Green, Scott make strides at tailback

Maryland football

April 26, 2008|By Jeff Barker | Jeff Barker,Sun Reporter

COLLEGE PARK -- Morgan Green was looking for a breakout game in last year's Red-White spring contest to propel him into the 2007 season. Instead, he suffered a break.

Vying to start at tailback for Maryland this season, Green fractured his collarbone during the game a year ago after leading the White team in rushing. The injury, which required surgery, dampened what had been a promising spring.

A year later, the outlook is different for the tailback from Charles County as the Terrapins play the Red-White game this afternoon at Byrd Stadium.

No debilitating injuries. Impressive workouts. And a far clearer path to playing time now that Lance Ball and Keon Lattimore have departed.

Coaches hope third-year sophomores Green and Da'Rel Scott will help soften the blow of losing Ball and Lattimore, who left Maryland as No. 4 and No. 14, respectively, on the school's career rushing list.

"Da'Rel and Morgan are two amazing running backs, and I don't see why they can't be just as good if not better than Keon and Lance," senior center Edwin Williams said.

Green and Scott, also a kick returner, have combined for just 17 career rushes. But Green has distinguished himself this spring, coach Ralph Friedgen said.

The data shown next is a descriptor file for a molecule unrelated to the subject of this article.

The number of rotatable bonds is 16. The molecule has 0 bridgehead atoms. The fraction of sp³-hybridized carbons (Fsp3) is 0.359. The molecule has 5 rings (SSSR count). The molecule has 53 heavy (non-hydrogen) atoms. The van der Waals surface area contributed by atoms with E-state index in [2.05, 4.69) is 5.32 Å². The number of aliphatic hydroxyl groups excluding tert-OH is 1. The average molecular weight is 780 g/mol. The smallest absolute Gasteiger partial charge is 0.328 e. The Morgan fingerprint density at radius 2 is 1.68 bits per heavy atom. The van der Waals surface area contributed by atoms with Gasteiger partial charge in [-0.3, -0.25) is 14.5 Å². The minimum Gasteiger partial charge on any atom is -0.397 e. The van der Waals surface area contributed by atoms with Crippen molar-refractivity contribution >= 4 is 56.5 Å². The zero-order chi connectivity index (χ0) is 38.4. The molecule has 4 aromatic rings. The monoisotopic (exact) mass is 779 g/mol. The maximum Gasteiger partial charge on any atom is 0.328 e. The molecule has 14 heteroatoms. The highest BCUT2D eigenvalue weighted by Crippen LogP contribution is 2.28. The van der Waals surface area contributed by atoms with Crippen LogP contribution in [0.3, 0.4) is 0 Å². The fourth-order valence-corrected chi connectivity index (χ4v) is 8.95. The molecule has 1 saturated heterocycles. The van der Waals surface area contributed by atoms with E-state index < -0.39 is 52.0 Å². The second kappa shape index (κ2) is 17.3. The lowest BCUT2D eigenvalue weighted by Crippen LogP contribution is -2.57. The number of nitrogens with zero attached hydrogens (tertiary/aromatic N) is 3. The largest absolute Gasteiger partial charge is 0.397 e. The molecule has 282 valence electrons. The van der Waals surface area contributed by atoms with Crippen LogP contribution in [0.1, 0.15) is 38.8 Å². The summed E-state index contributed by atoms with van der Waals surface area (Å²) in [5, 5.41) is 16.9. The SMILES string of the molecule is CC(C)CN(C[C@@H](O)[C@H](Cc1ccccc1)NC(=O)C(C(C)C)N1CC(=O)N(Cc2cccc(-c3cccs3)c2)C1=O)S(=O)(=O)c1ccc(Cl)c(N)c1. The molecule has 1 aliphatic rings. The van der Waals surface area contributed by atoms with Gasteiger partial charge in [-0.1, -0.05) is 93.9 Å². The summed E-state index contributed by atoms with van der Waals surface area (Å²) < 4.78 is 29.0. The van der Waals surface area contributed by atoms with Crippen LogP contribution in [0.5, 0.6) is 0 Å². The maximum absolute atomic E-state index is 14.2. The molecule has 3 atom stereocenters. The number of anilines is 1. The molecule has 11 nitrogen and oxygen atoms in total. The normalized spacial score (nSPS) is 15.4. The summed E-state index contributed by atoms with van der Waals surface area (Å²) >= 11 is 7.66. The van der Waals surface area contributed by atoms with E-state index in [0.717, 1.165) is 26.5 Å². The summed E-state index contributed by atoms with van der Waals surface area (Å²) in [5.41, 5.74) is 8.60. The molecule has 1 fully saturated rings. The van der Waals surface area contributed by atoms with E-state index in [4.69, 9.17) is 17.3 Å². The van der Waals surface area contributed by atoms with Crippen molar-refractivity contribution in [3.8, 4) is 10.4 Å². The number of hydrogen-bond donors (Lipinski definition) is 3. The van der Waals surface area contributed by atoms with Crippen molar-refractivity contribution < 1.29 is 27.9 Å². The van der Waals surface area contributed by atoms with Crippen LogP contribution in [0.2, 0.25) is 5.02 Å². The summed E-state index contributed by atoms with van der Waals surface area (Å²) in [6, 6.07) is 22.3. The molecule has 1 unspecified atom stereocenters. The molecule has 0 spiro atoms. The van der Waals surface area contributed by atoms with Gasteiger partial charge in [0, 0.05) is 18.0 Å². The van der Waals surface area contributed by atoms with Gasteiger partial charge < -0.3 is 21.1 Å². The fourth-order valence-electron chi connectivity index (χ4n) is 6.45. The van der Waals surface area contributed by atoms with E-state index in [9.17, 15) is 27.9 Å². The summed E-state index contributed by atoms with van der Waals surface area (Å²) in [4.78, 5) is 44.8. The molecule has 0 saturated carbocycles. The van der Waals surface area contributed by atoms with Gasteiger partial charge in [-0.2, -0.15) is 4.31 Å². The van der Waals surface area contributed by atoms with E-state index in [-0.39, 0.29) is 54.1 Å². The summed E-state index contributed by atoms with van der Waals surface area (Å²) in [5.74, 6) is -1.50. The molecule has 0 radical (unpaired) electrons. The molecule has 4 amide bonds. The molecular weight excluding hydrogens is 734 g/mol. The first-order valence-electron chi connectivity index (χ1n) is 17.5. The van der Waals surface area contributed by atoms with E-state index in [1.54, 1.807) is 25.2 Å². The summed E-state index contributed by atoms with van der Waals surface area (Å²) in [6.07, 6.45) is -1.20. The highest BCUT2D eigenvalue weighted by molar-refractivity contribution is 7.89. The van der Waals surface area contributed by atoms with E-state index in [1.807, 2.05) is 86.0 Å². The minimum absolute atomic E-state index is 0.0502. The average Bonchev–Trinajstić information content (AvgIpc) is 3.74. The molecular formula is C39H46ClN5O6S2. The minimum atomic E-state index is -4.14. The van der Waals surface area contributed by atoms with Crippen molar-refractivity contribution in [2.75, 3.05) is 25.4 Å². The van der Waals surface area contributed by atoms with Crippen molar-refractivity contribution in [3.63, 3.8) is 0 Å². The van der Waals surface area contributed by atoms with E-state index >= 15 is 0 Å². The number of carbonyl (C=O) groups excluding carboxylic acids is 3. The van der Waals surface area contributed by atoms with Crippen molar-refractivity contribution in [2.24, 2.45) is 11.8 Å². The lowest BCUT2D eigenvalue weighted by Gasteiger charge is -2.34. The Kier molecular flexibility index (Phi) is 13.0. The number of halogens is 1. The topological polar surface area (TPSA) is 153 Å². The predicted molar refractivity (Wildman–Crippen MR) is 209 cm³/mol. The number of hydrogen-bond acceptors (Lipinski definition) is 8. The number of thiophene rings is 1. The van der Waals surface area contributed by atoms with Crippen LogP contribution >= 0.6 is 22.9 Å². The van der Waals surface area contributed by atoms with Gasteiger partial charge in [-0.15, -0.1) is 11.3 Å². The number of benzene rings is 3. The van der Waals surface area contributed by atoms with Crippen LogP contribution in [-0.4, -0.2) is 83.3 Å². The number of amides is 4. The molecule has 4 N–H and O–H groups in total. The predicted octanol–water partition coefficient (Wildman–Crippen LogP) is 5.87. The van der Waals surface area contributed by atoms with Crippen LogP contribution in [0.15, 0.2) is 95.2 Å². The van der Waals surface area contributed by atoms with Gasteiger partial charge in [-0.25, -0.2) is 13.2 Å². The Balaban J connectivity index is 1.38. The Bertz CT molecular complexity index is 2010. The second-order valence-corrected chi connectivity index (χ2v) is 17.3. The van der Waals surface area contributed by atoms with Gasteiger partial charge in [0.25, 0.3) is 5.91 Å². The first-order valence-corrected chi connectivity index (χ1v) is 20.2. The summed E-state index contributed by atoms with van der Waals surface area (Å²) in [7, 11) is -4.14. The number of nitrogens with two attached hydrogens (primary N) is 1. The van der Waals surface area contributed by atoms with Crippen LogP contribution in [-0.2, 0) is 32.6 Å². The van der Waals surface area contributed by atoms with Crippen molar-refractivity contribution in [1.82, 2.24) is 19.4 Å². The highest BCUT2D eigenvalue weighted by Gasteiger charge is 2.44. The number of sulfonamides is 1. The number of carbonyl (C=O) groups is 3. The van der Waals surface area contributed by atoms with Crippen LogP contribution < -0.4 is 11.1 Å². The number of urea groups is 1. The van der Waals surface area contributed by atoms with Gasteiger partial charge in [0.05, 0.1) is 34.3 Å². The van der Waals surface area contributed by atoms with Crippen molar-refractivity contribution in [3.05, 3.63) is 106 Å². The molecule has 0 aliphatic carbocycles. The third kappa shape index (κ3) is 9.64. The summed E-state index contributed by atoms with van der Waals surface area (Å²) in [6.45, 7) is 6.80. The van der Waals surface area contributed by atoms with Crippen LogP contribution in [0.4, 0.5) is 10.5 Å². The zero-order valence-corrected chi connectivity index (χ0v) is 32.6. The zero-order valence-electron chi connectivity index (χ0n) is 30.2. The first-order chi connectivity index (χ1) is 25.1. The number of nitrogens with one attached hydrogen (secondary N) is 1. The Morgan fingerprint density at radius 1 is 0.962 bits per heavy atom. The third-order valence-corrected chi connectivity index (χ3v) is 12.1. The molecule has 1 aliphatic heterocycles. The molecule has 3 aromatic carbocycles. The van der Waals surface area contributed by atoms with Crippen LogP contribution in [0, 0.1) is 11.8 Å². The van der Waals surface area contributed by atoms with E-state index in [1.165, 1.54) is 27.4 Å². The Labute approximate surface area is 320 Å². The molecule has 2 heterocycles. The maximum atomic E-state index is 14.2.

"Morgan Green has moved a little bit ahead," Friedgen said last week. "I thought he had an outstanding scrimmage [last] Saturday. Da'Rel Scott has been a little nicked up with a slightly pulled hamstring. But I think both of them are very good running backs and I think will play a lot for us next year."

The offensive line will be key to success or failure. Last season, the line was depleted by injuries. This spring, Friedgen said, he's impressed with the line's depth but is still working on getting everyone in sync as Maryland adjusts to new offensive coordinator James Franklin.

"We have a lot of missed assignments. That is the thing that is really hurting in the offense right now more than anything else," Friedgen said. "They're not effort mistakes, they're more mental mistakes. We've got to get those corrected."

jeff.barker@baltsun.com

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